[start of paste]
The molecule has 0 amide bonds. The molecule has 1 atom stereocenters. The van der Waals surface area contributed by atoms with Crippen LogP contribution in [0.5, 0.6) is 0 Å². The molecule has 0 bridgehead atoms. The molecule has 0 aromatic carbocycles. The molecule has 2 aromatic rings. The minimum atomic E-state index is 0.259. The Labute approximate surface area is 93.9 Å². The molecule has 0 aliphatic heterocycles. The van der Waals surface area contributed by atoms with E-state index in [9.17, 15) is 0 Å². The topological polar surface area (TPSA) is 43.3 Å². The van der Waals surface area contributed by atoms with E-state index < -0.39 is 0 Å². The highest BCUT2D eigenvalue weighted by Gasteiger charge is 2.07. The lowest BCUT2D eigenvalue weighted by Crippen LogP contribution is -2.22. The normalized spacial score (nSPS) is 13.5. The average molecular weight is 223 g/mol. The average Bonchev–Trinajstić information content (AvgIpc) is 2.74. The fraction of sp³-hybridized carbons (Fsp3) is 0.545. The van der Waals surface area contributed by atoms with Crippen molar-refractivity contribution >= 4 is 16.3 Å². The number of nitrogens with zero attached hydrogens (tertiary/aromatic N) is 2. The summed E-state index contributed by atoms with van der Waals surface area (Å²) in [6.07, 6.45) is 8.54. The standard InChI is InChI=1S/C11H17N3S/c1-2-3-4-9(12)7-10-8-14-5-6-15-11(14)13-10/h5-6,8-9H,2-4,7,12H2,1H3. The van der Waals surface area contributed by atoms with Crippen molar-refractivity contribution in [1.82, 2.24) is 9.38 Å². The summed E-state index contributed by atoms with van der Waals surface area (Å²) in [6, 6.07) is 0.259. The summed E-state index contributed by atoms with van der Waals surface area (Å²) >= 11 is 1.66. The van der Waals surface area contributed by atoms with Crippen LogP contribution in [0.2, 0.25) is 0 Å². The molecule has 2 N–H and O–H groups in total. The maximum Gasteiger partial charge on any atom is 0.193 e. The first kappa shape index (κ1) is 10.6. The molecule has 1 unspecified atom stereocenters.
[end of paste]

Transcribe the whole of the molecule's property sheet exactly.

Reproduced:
The molecule has 0 amide bonds. The molecule has 1 atom stereocenters. The van der Waals surface area contributed by atoms with Crippen LogP contribution in [0.5, 0.6) is 0 Å². The molecule has 0 bridgehead atoms. The molecule has 0 aromatic carbocycles. The molecule has 2 aromatic rings. The minimum atomic E-state index is 0.259. The Labute approximate surface area is 93.9 Å². The molecule has 0 aliphatic heterocycles. The van der Waals surface area contributed by atoms with E-state index in [9.17, 15) is 0 Å². The topological polar surface area (TPSA) is 43.3 Å². The van der Waals surface area contributed by atoms with E-state index < -0.39 is 0 Å². The highest BCUT2D eigenvalue weighted by Gasteiger charge is 2.07. The lowest BCUT2D eigenvalue weighted by Crippen LogP contribution is -2.22. The normalized spacial score (nSPS) is 13.5. The average molecular weight is 223 g/mol. The average Bonchev–Trinajstić information content (AvgIpc) is 2.74. The fraction of sp³-hybridized carbons (Fsp3) is 0.545. The van der Waals surface area contributed by atoms with Crippen molar-refractivity contribution >= 4 is 16.3 Å². The number of nitrogens with zero attached hydrogens (tertiary/aromatic N) is 2. The summed E-state index contributed by atoms with van der Waals surface area (Å²) in [6.07, 6.45) is 8.54. The standard InChI is InChI=1S/C11H17N3S/c1-2-3-4-9(12)7-10-8-14-5-6-15-11(14)13-10/h5-6,8-9H,2-4,7,12H2,1H3. The van der Waals surface area contributed by atoms with Crippen molar-refractivity contribution in [1.82, 2.24) is 9.38 Å². The summed E-state index contributed by atoms with van der Waals surface area (Å²) in [6, 6.07) is 0.259. The summed E-state index contributed by atoms with van der Waals surface area (Å²) >= 11 is 1.66. The van der Waals surface area contributed by atoms with Crippen LogP contribution in [0.2, 0.25) is 0 Å². The molecule has 2 N–H and O–H groups in total. The maximum Gasteiger partial charge on any atom is 0.193 e. The first kappa shape index (κ1) is 10.6. The molecule has 1 unspecified atom stereocenters.